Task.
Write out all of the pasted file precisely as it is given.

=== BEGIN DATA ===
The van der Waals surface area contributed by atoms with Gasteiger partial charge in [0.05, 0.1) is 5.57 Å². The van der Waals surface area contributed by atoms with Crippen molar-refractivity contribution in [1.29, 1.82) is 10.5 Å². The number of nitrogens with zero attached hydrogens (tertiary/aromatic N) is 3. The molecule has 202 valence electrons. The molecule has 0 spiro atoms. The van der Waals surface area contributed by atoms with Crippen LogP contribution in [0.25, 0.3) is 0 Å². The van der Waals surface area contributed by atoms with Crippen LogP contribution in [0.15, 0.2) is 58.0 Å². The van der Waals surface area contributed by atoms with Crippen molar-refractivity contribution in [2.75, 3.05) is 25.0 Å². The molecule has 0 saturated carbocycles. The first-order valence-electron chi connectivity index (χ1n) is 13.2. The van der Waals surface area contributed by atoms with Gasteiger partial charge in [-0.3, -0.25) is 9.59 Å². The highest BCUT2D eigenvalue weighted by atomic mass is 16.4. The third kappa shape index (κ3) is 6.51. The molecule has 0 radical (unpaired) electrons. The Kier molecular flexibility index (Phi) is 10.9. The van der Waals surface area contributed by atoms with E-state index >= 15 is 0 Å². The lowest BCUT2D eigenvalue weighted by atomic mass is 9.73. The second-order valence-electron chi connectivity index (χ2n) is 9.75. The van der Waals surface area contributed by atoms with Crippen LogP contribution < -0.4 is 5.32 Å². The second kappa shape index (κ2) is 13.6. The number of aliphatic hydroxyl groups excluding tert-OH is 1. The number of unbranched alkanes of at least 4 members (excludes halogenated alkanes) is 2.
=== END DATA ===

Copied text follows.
The van der Waals surface area contributed by atoms with Gasteiger partial charge in [0.05, 0.1) is 5.57 Å². The van der Waals surface area contributed by atoms with Crippen molar-refractivity contribution in [1.29, 1.82) is 10.5 Å². The number of nitrogens with zero attached hydrogens (tertiary/aromatic N) is 3. The molecule has 202 valence electrons. The molecule has 0 spiro atoms. The van der Waals surface area contributed by atoms with Crippen LogP contribution in [0.25, 0.3) is 0 Å². The van der Waals surface area contributed by atoms with Crippen LogP contribution in [0.15, 0.2) is 58.0 Å². The van der Waals surface area contributed by atoms with Crippen molar-refractivity contribution in [2.75, 3.05) is 25.0 Å². The molecule has 0 saturated carbocycles. The first-order valence-electron chi connectivity index (χ1n) is 13.2. The van der Waals surface area contributed by atoms with Gasteiger partial charge in [-0.3, -0.25) is 9.59 Å². The highest BCUT2D eigenvalue weighted by atomic mass is 16.4. The third kappa shape index (κ3) is 6.51. The molecule has 0 radical (unpaired) electrons. The Kier molecular flexibility index (Phi) is 10.9. The van der Waals surface area contributed by atoms with E-state index >= 15 is 0 Å². The lowest BCUT2D eigenvalue weighted by atomic mass is 9.73. The second-order valence-electron chi connectivity index (χ2n) is 9.75. The van der Waals surface area contributed by atoms with Crippen LogP contribution < -0.4 is 5.32 Å². The second kappa shape index (κ2) is 13.6. The number of aliphatic hydroxyl groups excluding tert-OH is 1. The number of unbranched alkanes of at least 4 members (excludes halogenated alkanes) is 2.